Indiana lawmaker wants harsher penalties for violating school bus stop arm
INDIANAPOLIS, Ind. – After three siblings were killed at a school bus stop in Rochester in October, an Indiana lawmaker said he plans to introduce a bill in January that would stiffen penalties for violating a school bus stop arm.
Republican state Sen. Eric Bassler does not think the current punishment is harsh enough. His bill facilitates misdemeanor charges who commit stop arm violations. If passed, a driver could be arrested and spend time in jail.
Right now in Indiana, drivers are given a traffic ticket if they do not obey a school bus stop arm. Thousands in the state still fail to stop when a school bus is picking up or dropping off students.
The Indiana Department of Education surveys violations for school corporations annually on a given day. On one day in April this year, 3,082 cars violated the stop arm. 7,671 buses participated in the survey.
Sen. Bassler believes a misdemeanor charge would deter drivers from going past a stopped school bus.
“When you are violating a stop arm that is extended on a school bus, my goodness to me that is a very serious offence,” he said. “That is more serious than driving 65 in a 55 mph zone.”
Sen. Bassler said his bill also would allow school bus drivers, bus monitors and school crossing guards to file a sworn affidavit if they see a violation. Under current law, an officer must witness the violation to ticket someone, according to Indiana State Police Sgt. John Perrine.
Sen. Bassler introduced this bill a few years ago but it was not successful. He said he hopes lawmakers will reconsider this year.
Madison County prosecutor Rodney Cummings thought the harsher penalty was an interesting idea. He said he would not have a problem sending people to jail if they found somebody intentionally violating the stop arm and putting children at risk. Although, he said it’s unlikely people in his community would go to jail.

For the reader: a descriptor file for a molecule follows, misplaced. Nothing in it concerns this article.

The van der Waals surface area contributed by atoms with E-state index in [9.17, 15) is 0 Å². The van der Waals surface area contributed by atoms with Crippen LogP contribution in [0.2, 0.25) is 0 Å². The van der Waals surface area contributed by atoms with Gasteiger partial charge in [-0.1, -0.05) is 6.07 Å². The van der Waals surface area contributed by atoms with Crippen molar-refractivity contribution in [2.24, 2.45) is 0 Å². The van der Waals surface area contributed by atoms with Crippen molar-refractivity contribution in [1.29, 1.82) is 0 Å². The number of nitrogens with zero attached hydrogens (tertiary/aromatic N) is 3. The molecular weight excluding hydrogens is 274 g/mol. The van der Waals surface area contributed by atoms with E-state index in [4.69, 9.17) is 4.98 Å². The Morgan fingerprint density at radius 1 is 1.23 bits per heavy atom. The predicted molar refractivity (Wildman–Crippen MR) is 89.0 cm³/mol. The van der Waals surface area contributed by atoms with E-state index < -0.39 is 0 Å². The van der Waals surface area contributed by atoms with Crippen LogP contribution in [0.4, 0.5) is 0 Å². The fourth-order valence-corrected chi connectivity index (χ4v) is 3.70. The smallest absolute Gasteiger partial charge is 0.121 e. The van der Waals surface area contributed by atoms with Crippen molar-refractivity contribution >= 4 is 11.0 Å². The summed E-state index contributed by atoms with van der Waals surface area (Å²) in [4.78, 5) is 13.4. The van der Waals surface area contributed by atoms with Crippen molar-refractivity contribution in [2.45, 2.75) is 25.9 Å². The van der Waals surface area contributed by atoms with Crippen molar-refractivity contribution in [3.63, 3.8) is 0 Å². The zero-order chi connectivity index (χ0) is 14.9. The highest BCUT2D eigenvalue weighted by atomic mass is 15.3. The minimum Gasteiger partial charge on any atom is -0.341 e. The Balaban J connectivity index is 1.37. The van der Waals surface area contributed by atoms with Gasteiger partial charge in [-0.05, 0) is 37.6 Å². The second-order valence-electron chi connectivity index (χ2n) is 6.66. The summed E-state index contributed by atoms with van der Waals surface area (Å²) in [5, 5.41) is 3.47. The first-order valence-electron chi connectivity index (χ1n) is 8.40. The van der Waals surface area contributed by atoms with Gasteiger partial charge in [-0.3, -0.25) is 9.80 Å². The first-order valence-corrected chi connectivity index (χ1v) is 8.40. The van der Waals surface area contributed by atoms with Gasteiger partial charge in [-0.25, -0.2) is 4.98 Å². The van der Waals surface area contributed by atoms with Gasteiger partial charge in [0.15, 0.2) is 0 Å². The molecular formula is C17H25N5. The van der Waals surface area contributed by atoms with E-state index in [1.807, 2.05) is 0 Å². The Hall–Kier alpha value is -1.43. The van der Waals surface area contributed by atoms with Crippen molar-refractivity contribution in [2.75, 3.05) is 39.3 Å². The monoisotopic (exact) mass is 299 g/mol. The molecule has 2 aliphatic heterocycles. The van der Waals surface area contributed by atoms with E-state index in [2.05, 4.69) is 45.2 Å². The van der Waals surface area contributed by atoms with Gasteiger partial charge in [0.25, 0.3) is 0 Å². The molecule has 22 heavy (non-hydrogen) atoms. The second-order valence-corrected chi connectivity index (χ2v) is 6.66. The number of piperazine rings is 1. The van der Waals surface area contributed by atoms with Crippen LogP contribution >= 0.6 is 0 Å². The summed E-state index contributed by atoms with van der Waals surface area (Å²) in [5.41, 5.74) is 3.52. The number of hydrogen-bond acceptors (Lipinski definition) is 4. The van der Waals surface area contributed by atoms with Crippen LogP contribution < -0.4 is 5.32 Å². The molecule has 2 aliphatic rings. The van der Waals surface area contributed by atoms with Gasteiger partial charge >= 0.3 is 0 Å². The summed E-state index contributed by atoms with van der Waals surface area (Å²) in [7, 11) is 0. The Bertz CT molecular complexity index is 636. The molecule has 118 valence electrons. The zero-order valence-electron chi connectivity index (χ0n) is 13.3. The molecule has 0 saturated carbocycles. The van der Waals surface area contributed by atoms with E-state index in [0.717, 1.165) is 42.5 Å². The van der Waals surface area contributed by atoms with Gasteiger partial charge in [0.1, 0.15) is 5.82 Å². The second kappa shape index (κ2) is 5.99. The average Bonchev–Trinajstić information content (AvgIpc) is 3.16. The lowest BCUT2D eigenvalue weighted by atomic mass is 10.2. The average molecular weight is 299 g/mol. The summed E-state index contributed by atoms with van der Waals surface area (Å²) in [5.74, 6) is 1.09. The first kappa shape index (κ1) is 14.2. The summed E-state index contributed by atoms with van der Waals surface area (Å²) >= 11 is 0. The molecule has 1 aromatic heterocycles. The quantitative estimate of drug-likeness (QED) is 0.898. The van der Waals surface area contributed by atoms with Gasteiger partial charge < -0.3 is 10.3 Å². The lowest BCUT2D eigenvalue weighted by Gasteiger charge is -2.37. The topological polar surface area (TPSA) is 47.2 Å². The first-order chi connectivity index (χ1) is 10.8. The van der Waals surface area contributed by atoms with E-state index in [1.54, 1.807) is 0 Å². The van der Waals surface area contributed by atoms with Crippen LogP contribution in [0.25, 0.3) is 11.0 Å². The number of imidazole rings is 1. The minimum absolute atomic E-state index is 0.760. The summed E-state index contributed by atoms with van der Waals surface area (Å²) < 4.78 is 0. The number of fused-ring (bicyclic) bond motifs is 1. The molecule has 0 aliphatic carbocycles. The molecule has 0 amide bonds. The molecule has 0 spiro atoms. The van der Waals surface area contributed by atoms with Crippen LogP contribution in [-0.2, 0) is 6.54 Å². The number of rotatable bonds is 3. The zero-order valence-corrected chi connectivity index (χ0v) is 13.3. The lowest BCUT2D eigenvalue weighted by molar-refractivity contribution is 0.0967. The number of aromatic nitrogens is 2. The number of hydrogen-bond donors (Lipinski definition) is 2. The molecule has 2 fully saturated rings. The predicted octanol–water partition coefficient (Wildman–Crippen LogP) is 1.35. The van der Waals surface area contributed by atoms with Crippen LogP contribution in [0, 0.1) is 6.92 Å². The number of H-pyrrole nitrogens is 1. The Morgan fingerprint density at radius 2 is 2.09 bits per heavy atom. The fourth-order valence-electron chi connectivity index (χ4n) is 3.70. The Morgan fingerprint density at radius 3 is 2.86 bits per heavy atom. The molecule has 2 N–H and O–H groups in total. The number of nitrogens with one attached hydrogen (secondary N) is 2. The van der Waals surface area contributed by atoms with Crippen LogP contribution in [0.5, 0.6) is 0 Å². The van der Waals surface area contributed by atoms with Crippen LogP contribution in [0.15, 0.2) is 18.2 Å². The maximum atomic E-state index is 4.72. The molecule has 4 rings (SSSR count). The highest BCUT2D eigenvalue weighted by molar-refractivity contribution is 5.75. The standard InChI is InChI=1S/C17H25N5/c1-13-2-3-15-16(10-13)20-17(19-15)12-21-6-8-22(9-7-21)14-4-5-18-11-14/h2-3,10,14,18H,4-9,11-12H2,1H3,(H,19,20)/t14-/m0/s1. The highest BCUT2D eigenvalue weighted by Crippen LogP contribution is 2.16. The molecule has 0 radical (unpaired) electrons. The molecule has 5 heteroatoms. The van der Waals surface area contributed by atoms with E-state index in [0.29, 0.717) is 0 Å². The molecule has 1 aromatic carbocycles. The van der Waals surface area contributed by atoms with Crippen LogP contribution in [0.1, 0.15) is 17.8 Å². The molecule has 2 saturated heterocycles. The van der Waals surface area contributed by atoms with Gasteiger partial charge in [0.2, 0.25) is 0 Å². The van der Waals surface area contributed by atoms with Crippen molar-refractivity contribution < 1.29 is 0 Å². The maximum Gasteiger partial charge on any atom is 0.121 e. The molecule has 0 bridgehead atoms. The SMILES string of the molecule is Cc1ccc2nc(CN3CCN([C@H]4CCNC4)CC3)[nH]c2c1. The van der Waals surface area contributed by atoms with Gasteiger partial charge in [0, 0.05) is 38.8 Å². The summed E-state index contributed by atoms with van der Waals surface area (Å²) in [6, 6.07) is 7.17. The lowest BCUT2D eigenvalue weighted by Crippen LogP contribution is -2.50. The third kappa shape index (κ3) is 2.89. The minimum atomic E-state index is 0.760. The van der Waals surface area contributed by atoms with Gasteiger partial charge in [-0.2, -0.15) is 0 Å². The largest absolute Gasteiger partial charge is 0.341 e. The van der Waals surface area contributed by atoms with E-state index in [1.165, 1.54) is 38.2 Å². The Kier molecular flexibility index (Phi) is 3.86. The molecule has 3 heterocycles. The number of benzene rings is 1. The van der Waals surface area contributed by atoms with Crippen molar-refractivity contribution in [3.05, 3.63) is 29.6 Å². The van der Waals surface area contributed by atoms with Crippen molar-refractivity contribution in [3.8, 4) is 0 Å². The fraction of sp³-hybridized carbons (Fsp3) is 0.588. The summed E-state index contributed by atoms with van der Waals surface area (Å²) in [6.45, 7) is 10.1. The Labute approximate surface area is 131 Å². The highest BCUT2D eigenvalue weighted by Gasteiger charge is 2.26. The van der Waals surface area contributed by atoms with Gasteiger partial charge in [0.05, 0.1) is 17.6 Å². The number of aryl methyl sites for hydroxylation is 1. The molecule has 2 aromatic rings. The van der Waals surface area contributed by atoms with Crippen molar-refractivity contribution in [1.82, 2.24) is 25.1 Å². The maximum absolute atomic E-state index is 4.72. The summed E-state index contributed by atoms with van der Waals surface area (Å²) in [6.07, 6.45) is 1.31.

“There’s enough crime, real violations of the law that we don’t have that space in our jail for a misdemeanor,” said Cummings.
Deputies with the Madison County Sheriff’s Office see violations frequently so they want tougher penalties. One deputy has issued roughly 100 tickets at bus stops this year.
“They are texting, they’re eating, they’re doing their hair, they’re shaving. I just could go on and on and on,” said Major Joey Cole.
There is also a petition on WhiteHouse.gov urging the federal government to issue stricter punishments for drivers who break the law. It was posted on Oct. 31 and calls on Congress and President Trump to sign legislation for “severe penalties” against drivers who illegally cross school bus lights, such as jail time and a fine of at least $5,000 for a first offense. “This is the least we the American voters will accept,” the petition said.
As of Tuesday evening, it received more than 10,700 signatures.
Lawmakers in Florida stiffened its penalties in 2017. If a driver hurts or kills someone while driving past a stopped school bus, the “Cameron Mayhew Act” requires drivers to complete 120 hours of community service in a trauma center. Their license also gets suspended for one year and the driver must pay a $1,500 fine.